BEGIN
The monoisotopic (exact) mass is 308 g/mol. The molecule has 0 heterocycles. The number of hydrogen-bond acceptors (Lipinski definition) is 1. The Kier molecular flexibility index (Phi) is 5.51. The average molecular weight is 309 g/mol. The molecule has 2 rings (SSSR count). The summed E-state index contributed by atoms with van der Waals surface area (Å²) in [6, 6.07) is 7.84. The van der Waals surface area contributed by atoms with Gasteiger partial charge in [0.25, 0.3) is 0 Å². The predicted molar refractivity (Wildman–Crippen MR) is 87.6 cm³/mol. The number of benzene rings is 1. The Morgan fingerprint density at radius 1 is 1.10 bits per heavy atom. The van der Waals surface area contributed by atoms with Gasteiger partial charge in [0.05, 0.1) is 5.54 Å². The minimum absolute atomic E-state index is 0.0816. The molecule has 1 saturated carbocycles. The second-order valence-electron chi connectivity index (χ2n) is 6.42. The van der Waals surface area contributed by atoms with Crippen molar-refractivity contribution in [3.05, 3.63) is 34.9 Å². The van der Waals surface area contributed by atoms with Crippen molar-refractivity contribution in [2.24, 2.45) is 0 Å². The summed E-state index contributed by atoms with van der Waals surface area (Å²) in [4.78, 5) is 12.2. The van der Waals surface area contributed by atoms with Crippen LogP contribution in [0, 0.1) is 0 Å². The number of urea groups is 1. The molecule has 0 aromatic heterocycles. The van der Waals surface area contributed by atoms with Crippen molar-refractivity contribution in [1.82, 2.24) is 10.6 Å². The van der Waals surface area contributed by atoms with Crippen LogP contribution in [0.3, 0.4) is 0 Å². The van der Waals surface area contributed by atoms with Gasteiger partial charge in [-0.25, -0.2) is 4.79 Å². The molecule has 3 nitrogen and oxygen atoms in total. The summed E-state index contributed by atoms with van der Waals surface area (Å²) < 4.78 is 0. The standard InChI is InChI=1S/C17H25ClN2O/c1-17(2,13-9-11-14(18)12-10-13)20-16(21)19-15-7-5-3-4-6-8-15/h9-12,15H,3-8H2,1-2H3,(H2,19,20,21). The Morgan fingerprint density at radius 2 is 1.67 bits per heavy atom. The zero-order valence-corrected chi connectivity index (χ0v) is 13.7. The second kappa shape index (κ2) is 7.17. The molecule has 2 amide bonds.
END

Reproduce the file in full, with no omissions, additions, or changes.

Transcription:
The monoisotopic (exact) mass is 308 g/mol. The molecule has 0 heterocycles. The number of hydrogen-bond acceptors (Lipinski definition) is 1. The Kier molecular flexibility index (Phi) is 5.51. The average molecular weight is 309 g/mol. The molecule has 2 rings (SSSR count). The summed E-state index contributed by atoms with van der Waals surface area (Å²) in [6, 6.07) is 7.84. The van der Waals surface area contributed by atoms with Gasteiger partial charge in [0.25, 0.3) is 0 Å². The predicted molar refractivity (Wildman–Crippen MR) is 87.6 cm³/mol. The number of benzene rings is 1. The Morgan fingerprint density at radius 1 is 1.10 bits per heavy atom. The van der Waals surface area contributed by atoms with Gasteiger partial charge in [0.05, 0.1) is 5.54 Å². The minimum absolute atomic E-state index is 0.0816. The molecule has 1 saturated carbocycles. The second-order valence-electron chi connectivity index (χ2n) is 6.42. The van der Waals surface area contributed by atoms with Crippen molar-refractivity contribution in [3.05, 3.63) is 34.9 Å². The van der Waals surface area contributed by atoms with Crippen molar-refractivity contribution in [2.24, 2.45) is 0 Å². The summed E-state index contributed by atoms with van der Waals surface area (Å²) in [4.78, 5) is 12.2. The van der Waals surface area contributed by atoms with Crippen LogP contribution in [0, 0.1) is 0 Å². The number of urea groups is 1. The molecule has 0 aromatic heterocycles. The van der Waals surface area contributed by atoms with Crippen molar-refractivity contribution in [1.82, 2.24) is 10.6 Å². The van der Waals surface area contributed by atoms with Crippen LogP contribution in [0.3, 0.4) is 0 Å². The van der Waals surface area contributed by atoms with Gasteiger partial charge in [-0.25, -0.2) is 4.79 Å². The molecule has 3 nitrogen and oxygen atoms in total. The summed E-state index contributed by atoms with van der Waals surface area (Å²) < 4.78 is 0. The standard InChI is InChI=1S/C17H25ClN2O/c1-17(2,13-9-11-14(18)12-10-13)20-16(21)19-15-7-5-3-4-6-8-15/h9-12,15H,3-8H2,1-2H3,(H2,19,20,21). The Morgan fingerprint density at radius 2 is 1.67 bits per heavy atom. The zero-order valence-corrected chi connectivity index (χ0v) is 13.7. The second kappa shape index (κ2) is 7.17. The molecule has 2 amide bonds.